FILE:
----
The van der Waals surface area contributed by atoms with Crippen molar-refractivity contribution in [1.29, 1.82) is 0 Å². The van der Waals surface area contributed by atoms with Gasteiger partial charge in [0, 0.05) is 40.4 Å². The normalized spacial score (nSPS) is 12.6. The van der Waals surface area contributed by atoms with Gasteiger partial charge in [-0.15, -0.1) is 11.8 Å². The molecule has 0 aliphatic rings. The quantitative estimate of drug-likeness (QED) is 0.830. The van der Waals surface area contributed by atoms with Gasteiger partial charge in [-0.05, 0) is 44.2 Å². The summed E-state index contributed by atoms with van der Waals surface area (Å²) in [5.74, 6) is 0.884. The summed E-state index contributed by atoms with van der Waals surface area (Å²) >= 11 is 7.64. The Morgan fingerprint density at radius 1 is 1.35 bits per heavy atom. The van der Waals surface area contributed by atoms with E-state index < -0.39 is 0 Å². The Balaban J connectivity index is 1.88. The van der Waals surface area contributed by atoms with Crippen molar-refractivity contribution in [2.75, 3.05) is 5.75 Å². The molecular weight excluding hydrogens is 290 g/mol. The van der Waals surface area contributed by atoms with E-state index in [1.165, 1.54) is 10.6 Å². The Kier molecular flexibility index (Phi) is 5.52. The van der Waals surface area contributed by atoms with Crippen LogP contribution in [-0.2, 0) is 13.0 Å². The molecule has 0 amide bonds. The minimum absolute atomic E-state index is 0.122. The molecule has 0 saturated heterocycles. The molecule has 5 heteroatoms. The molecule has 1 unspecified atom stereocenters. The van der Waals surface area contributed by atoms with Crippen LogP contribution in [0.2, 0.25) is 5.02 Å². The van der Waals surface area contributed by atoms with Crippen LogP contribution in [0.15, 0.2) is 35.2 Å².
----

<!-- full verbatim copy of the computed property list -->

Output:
The van der Waals surface area contributed by atoms with Crippen molar-refractivity contribution in [1.29, 1.82) is 0 Å². The van der Waals surface area contributed by atoms with Gasteiger partial charge in [0, 0.05) is 40.4 Å². The normalized spacial score (nSPS) is 12.6. The van der Waals surface area contributed by atoms with Gasteiger partial charge in [-0.15, -0.1) is 11.8 Å². The molecule has 0 aliphatic rings. The quantitative estimate of drug-likeness (QED) is 0.830. The van der Waals surface area contributed by atoms with Gasteiger partial charge in [-0.05, 0) is 44.2 Å². The summed E-state index contributed by atoms with van der Waals surface area (Å²) in [5.74, 6) is 0.884. The summed E-state index contributed by atoms with van der Waals surface area (Å²) >= 11 is 7.64. The Morgan fingerprint density at radius 1 is 1.35 bits per heavy atom. The van der Waals surface area contributed by atoms with E-state index < -0.39 is 0 Å². The Balaban J connectivity index is 1.88. The van der Waals surface area contributed by atoms with Crippen molar-refractivity contribution in [2.75, 3.05) is 5.75 Å². The molecular weight excluding hydrogens is 290 g/mol. The van der Waals surface area contributed by atoms with E-state index in [1.165, 1.54) is 10.6 Å². The Kier molecular flexibility index (Phi) is 5.52. The van der Waals surface area contributed by atoms with Crippen LogP contribution in [-0.2, 0) is 13.0 Å². The molecule has 0 amide bonds. The minimum absolute atomic E-state index is 0.122. The molecule has 0 saturated heterocycles. The molecule has 5 heteroatoms. The molecule has 1 unspecified atom stereocenters. The van der Waals surface area contributed by atoms with Crippen LogP contribution in [0.2, 0.25) is 5.02 Å². The van der Waals surface area contributed by atoms with Crippen LogP contribution in [0.15, 0.2) is 35.2 Å².